The re-abduction of any other rescued girl would probably go unnoticed, but, thanks to the Bring Back Our Girls campaign, the kidnapping of a Chibok girl would, as a top government official put it to me when I complained about what had happened at Christmas, “be like winning the World Cup” for Boko Haram.
Exploited in the US?
Perhaps the strangest part of this story took place not in Nigeria but in the United States. Some abducted Chibok girls managed to escape soon after they were kidnapped. In late 2014, 10 of them were taken to America by a Nigerian non-profit group called the Education Must Continue Initiative. The idea was for them to focus on their education and forget their trauma.
But they were not allowed to forget. While they weren’t in danger, their fame kept them prisoner. They were booked to speak at churches and to reporters, “telling and retelling their stories,” said Somiari Demm, a mental health counsellor in Virginia who talked with some of the girls.
Demm became concerned and tried to get them to leave the non-profit. I spoke to four of them on the phone. They said they wanted to be free of the charity. So why didn’t they go? They were over 18, some as old as 21. But they had been yanked from a rural community in Nigeria to the great America and didn’t know how to survive on their own.
I helped connect Demm to the Murtala Mohammad Foundation, a non-profit group that has been supporting the parents of the abducted girls, which then helped the Nigerian Ministry of Women’s Affairs and the Nigerian Embassy in Washington relocate seven of them last May.
“The girls were being used as tools for making money,” the minister for women’s affairs, Aisha Al Hassan, told the press. Paul Ali, the father of one of the girls, also expressed his concerns: “We understand that they are being used for show business, where they will be taken to places for them to narrate how they escaped Boko Haram captivity and afterward they will give them money. That is not what we wanted for our children.” (The head of the Education Must Continue Initiative has denied all claims and is suing the Nigerian government for defamation.) Most of the girls are now at a good community college in the United States, where they are being kept away from the news media.
As someone who has been following this story since the girls were kidnapped, I am happy that the world still cares.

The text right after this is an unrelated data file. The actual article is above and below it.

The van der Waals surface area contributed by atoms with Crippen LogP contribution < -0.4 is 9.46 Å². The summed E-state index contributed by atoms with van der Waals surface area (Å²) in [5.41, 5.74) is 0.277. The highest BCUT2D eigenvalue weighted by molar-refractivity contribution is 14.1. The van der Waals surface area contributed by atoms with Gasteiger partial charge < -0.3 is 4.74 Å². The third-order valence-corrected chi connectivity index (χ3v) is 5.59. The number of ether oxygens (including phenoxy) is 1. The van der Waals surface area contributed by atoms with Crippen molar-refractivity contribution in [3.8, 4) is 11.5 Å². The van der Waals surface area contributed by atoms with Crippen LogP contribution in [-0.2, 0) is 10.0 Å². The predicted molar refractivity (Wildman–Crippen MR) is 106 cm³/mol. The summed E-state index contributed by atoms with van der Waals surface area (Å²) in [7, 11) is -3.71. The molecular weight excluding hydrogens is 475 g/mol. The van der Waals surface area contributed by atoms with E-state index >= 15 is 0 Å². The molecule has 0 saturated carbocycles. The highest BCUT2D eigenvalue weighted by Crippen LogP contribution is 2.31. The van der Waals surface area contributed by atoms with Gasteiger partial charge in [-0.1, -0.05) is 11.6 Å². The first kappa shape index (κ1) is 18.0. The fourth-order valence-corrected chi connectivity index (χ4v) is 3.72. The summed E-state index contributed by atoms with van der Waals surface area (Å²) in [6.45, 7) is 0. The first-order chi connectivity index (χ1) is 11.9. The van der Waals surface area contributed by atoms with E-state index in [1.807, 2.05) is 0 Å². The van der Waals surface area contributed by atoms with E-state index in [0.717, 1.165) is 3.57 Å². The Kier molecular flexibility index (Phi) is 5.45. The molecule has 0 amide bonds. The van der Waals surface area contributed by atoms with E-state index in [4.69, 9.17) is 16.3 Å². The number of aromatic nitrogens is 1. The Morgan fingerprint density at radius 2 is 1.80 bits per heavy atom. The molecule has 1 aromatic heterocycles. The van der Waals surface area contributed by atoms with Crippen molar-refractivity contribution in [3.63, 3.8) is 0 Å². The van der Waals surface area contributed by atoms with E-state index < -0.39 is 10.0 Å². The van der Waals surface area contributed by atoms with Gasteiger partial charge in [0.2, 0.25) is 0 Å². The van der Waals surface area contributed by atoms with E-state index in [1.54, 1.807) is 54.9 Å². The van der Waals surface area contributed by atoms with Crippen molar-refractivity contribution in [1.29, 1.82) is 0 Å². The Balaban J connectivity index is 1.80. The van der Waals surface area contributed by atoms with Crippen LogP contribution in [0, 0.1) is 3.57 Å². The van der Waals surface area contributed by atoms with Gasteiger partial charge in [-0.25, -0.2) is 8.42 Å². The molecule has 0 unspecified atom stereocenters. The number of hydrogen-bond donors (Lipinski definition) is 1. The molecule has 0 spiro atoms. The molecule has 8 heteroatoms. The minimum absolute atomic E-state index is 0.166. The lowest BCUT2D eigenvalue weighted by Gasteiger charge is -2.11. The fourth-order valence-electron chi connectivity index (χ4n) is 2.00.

“Without the media, everyone would have forgotten,” Rebecca Joseph told me in Chibok, grateful even though her own daughter is still missing. But sometimes I wonder if we have not made things even more difficult for the girls.
Other victims may be better off. Last week I spoke to 17-year-old Zara John, who was kidnapped from a town east of Chibok by Boko Haram when she was 14 and freed by the military a year later. She has had her share of tragedy: At first she missed the fighter she had been wed to, the father of her son; the child later died of a snakebite. But now she at least has a chance to return to a normal life. She is back in school, living with her mother.
“I am now preparing to take final exams,” she told me. “I want to be a doctor.”
Zannah Mustapha, the lawyer who is mediating between the government and Boko Haram, thinks we need to focus less on the Chibok girls and more on resolving the conflict itself. “What is the essence of the whole negotiations if you can get 21 girls and then 100 others are killed in suicide bombings?” he asked. “The only success is for those who have been advocating for the release of these Chibok girls, but as for those in the areas where the insurgency is taking place, I think for them there is nothing happening.”
The Nigerian government has announced that it is negotiating with Boko Haram to release more Chibok girls. If it is successful, the Bring Back Our Girls campaigners will no doubt rejoice. But after the cameras are turned off, Nigeria will be left with a fierce insurgency and the problem the campaign created: What can it do with girls who are too famous to be free?
— New York Times News Service
Adaobi Tricia Nwaubani is a journalist and the author of the novel “I Do Not Come to You by Chance.”